That aside, Christie Golden has never really captured my attention in any of her other books, but this book sucked me in. Every day, I couldn't wait to read it because it had enough action to keep me coming back. For most of the book, I felt as though I was waiting in line at an amusement park for the best ride. Sadly I was left disappointed at the end.
Each of the other books in the series has had a semblance of closure, but this is not the case with Ascension. When I reached the last page, I wanted to throw my Nook across the room (which would have been bad since I live in China). Instead I woke my wife with my screams of frustration.
Overall, this is an average SW book that every Classic character fan must read. Enjoy it for what it is, keep up with the series, but wait to read it until Denning's Apocalypse comes out.
As I stated earlier her plot mechanics just aren't there. This would've been a great book if she'd bothered to put some meat in between the slices of bread. We go from world changing events with the Lost Tribe to hahaaa we're over here now and had been setting this up for a long time aka the 3 years since we've gotten space travel back evidently...man come on that stuff just doesnt make since. Senators dont GIVE power to freshmen senators, yeah they might be able to screw up the works but they cant show up and pretend as if their seniors dont exist. The Committee for Throwing Rotten Eggs at Jedi? really? That little occurance alone made this story utterly flat for me.
I have to say that I suffered through Golden's past forrays into the Star Wars universe, but this is the last time. I just don't like the way she writes. I know she's not the one coming up with the overall story but she seems to be used as the hatchet man far too often. Almost like they toss a smooth flowing story into her workshop and run for the door as she goes, "haha well screw your plot, someone get me a knife and some duct tape".
There's some good stuff here. The Leia/Han interaction is top notch, and I like the ambiguity of Vestara's character. But the Abeloth story arc just isn't executed well. We follow the villain from planet to planet, learning far more about the planets than the villain! I could handle that formula for a book or two, but it's tired now. And I didn't think it was possible to make Sith boring, but this book really pulls it off, with the exception of Vestara. The Sith are so static in this novel, you won't need the Force to see them coming.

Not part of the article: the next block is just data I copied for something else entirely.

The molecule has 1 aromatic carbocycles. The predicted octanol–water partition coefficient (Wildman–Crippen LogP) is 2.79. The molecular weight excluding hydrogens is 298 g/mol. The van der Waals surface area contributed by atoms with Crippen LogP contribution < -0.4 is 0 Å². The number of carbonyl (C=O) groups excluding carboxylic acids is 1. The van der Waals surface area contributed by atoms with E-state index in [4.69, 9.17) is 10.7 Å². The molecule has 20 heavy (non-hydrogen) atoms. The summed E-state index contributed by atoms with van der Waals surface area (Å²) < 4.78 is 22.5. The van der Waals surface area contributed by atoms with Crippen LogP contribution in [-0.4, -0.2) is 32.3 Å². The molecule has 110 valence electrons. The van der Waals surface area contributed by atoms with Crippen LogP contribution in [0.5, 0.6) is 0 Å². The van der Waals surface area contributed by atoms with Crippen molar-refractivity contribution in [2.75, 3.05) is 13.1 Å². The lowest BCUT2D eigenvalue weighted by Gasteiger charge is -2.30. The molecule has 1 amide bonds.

The last two books in Legacy where strong, and made some of the earlier subpar entries worth it. Hopefully they can pull it off in Fate too.
This book is just a continuation of everything that's wrong with the entire Fate of the Jedi series. They have so many plots going on throughout, that everything is random and disjointed. For the most part common sense has been thrown out of the window, and characters make decisions not based on their sound logic, but instead to propel the proposterous plots. The "crazed Jedi" was a dead give away that this series was going to be crummy. These Jedi who are being mentally affected by an ancient and purely evil being known as Abeloth, conveniently think that everyone else in the world is an impostor. They don't know how they know, but they do. Of course, by the time Conviction comes around, they can somehow differentiate between real people and "impostors", based solely off of which is convenient to keep the story going. But what's that? The Sith are back? Oh boy. Of course, that's not enough for a story line of it's own (sarcasm), so we'll just toss it into the many themes of the FOTJ series. On top of that, since Ben Skywalker is now a teenager who needs a love interest, let's make one of the Sith a teenage girl who happens to get stuck with him and his father on their quest to rid the galaxy of Abeloth. Hmmm, what else can we throw in to this whole pot of "WTF Stew"? Oooh, I know. How about two separate coups against Chief of State Daala (one by the Jedi, and one by pro-Imperial conspirators) and things will surely be fun. Also, the annoying ramblings of Tenel Ka's daughter, an incredibly in depth trial of Tahiri Veila (complete with prison antics), Mandalorian war crimes, the life and times of HoloNews journalists, the love and drama of Jaina and Jag plus Zekk and his new girl, and dozens of other obscure and random themes from the Star Wars galaxy can all be found, crammed into this one series. In all, it is all used to fill up the pages of the books so that by the end of every one, you've really made very little progress and are left scratching your head, wondering how on Earth you got so far off course, and accomplished so very little.